Did Bush say that American hands were as bloody as Stalin’s? No, instead he called attention to the bloodiness of Stalin’s hands and the resolute choices of the west in the forties. “The end of World War II raised unavoidable questions for my country: Had we fought and sacrificed only to achieve the permanent division of Europe into armed camps? Or did the cause of freedom and the rights of nations require more of us? Eventually, America and our strong allies made a decision: We would not be content with the liberation of half of Europe — and we would not forget our friends behind an Iron Curtain.”

    And the context is not something an apologist contrived: Putin complained Bush was intending to visit Latvia and Georgia; Putin had announced shortly before that the dissolution of the USSR was a great tragedy; Putin’s ambitions appear to be imperialistic. This is a good time to note that we did not then and do not now cele*brate the division of Europe into countries under Russia’s protection and those not.

    I appreciate a link to the document. But given Russian ideology and its history at that point, I did not find the section describing “The establishment of order in Europe and the rebuilding of national economic life” one that surely anyone expected the Russians to follow in any of the territories they occupied. The idea the Russians would nurture “the earliest possible establishment through free elections of Governments responsive to the will of the people” was surely not believed by any who knew Russian history at that point – an example being the annexation of the Baltic states under the earlier treaty. (One you find offensive when put in the same category.)

    I realize that I will lose in any honest argument with Lex over history and will accept his greater sense of historical context at the end of the war. Perhaps, indeed, his anger is justified and the phrasing of Bush’s is insulting. But your chief argument seems to me that those on the ground were, at that point in time, unable to get a better treaty than that at Yalta. They did the best they could. It is no disrespect to them that what followed Yalta was, to many eastern Europeans, a generation and a half of life lived in fear, full of the tragedies and petty subterfuges of life under communism. To them, the war didn’t end for another forty-five years.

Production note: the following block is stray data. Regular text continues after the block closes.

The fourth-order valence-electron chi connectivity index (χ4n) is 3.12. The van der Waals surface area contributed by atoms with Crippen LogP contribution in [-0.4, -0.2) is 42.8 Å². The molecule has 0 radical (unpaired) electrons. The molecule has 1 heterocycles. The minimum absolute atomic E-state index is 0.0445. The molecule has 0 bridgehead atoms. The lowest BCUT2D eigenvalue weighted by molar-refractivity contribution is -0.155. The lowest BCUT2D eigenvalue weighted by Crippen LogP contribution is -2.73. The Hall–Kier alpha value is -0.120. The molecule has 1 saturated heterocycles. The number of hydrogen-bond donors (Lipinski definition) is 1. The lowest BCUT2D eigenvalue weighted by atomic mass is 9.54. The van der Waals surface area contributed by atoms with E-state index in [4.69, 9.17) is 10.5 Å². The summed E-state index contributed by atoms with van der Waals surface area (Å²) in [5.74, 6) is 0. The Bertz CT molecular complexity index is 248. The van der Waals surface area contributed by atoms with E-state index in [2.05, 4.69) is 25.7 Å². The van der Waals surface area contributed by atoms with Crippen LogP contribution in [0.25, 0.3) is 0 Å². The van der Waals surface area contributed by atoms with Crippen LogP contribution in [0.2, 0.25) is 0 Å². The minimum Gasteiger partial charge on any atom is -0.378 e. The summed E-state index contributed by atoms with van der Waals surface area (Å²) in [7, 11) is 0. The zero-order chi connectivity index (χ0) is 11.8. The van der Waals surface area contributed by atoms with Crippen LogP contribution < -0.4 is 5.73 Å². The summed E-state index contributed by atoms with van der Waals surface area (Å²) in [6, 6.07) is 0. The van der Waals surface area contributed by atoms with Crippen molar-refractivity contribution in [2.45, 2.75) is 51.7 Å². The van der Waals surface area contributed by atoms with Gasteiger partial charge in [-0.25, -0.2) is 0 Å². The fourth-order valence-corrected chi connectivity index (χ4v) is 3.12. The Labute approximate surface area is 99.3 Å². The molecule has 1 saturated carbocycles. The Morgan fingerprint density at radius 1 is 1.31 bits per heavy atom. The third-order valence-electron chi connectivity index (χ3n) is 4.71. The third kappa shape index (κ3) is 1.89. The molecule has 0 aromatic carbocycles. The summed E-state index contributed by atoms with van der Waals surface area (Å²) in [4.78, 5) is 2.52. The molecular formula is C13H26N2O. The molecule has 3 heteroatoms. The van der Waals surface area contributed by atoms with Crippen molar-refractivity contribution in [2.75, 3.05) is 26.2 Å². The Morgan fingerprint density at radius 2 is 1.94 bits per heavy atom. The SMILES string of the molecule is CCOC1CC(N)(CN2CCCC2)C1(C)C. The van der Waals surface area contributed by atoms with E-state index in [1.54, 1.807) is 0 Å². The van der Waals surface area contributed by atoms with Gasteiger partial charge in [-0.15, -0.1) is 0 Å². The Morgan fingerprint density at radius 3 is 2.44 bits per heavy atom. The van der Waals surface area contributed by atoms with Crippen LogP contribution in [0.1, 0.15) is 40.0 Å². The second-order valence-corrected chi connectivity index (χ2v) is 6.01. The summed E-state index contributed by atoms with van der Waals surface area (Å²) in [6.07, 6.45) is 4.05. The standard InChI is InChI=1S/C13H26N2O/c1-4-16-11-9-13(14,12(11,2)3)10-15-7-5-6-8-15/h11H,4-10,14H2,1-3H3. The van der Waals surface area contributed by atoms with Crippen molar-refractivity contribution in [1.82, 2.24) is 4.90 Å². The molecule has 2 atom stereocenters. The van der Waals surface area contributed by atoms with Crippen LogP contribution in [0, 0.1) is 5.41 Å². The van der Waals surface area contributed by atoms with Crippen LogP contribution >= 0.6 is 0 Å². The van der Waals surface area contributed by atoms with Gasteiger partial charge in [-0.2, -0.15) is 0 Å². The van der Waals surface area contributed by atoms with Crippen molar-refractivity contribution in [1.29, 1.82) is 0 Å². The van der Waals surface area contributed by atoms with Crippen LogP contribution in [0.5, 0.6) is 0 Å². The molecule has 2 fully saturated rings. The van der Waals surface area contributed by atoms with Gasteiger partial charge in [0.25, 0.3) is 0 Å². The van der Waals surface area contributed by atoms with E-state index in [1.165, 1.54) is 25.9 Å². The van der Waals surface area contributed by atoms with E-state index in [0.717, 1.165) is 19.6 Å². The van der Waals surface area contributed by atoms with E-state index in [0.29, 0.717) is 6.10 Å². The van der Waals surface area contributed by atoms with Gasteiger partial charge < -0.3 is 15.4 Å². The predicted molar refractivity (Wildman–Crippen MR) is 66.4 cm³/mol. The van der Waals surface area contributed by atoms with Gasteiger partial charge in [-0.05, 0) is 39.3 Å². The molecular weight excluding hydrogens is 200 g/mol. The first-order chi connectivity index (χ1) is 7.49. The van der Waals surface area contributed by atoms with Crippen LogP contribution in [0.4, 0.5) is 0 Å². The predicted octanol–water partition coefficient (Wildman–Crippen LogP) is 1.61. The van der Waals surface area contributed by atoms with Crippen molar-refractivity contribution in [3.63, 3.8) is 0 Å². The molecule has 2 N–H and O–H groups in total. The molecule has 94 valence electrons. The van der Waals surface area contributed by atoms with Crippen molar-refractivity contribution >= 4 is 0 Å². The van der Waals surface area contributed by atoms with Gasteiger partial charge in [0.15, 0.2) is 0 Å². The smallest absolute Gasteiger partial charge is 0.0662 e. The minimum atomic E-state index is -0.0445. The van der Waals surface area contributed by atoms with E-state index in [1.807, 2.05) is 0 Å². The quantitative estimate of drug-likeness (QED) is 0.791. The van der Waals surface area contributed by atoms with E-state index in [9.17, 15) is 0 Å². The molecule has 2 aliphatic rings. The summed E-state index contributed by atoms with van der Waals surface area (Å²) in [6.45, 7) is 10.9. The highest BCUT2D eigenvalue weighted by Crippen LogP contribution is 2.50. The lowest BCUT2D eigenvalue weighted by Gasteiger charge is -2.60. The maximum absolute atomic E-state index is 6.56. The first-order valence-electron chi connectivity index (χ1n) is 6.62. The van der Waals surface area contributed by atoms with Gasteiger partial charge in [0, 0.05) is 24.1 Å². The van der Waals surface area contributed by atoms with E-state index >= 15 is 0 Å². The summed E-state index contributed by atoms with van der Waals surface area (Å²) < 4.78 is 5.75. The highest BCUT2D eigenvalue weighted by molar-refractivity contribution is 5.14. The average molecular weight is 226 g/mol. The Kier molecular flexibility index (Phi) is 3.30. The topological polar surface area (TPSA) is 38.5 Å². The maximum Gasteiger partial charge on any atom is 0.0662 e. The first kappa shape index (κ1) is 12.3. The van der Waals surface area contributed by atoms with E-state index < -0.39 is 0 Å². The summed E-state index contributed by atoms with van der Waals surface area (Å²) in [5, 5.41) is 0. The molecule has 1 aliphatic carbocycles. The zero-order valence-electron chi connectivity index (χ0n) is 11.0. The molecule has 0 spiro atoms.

And I do think that it was very important given that context for Bush to make those two stops; to note the Latvian ships that fought with us in World War II and the Latvian soldiers fighting with us today. It was especially important not to let Putin define history.

  4. “The agreement at Yalta followed in the unjust tradition of Munich and the Molotov-Ribbentrop Pact.”

    Stalin had already conquered Eastern Europe. Munich was a betrayal of Czechoslovakia, which France had a treaty obligation to defend, and which was readly, willing and able to fight the Germans. Instead the British and the French told Hitler, “take it, we’re afraid of you, we won’t fight you.” The Molotov-Ribbentrop Pact was an agreement between Hitler and Stalint divide Eastern Europe between them.

    “Yalta” has become a code word for “American should have compelled Stalin to give Eastern Europe its freedom.” We couldn’t. We were not going to go to war with Stalin over these places. The American and British voting publics were not going to support a war with Stalin for the benefit of Poland, or Latvia or any of these places. It was not FDR signing the Yalta agreeemnt that subjugated Eastern Europe, it was the Red Army. We could have signed an agreement recognizing spheres of influence, which Stalin would have signed and Churchill might have signed. The Americans insisted on a form of words which showed Stalin and the Communists were liars and could not be trusted.

    Moreover, we spent the next 50 years insisting that the terms of the agreement be enforced. And, finally, they were. Short of iniitating a war with the Soviet Union there was no other way to do it.

  5. “The agreement at Yalta followed in the unjust tradition of Munich and the Molotov-Ribbentrop Pact.” This is a vicious falsehood. Bush is saying that FDR and Churchill were no better than Chamberlain, or even Hitler himself.

    I don’t read it that way. The paragraph that Ginny quotes appears to have been very carefully written. Its clauses are independent. One clause says idealistically that the days of big nations disposing of small nations, without adequate consideration of the fates of the populations of the small nations, are over. That sounds like a noble sentiment. The next clause says analytically that “this attempt to sacrifice freedom for the sake of stability left a continent divided and unstable.” That’s true, and it in no way impugns our then-leaders’ motives or humanity to say it (any more than it impugns the motives or humanity of his father, who made comparable decisions in Iraq). The final clause says accurately that “the captivity of millions in Central and Eastern Europe will be remembered as one of the greatest wrongs of history.” That’s a pointed reminder of the Soviet Union’s evil, and (as I read it) a warning to Putin that we will not aquiesce to any attempt by Russia to re-assert its influence over its former empire. It is not a statement of moral equivalence.

    Anyway, to accuse Bush, who is not prone to such things, of stating a “vicious falsehood” is over the top.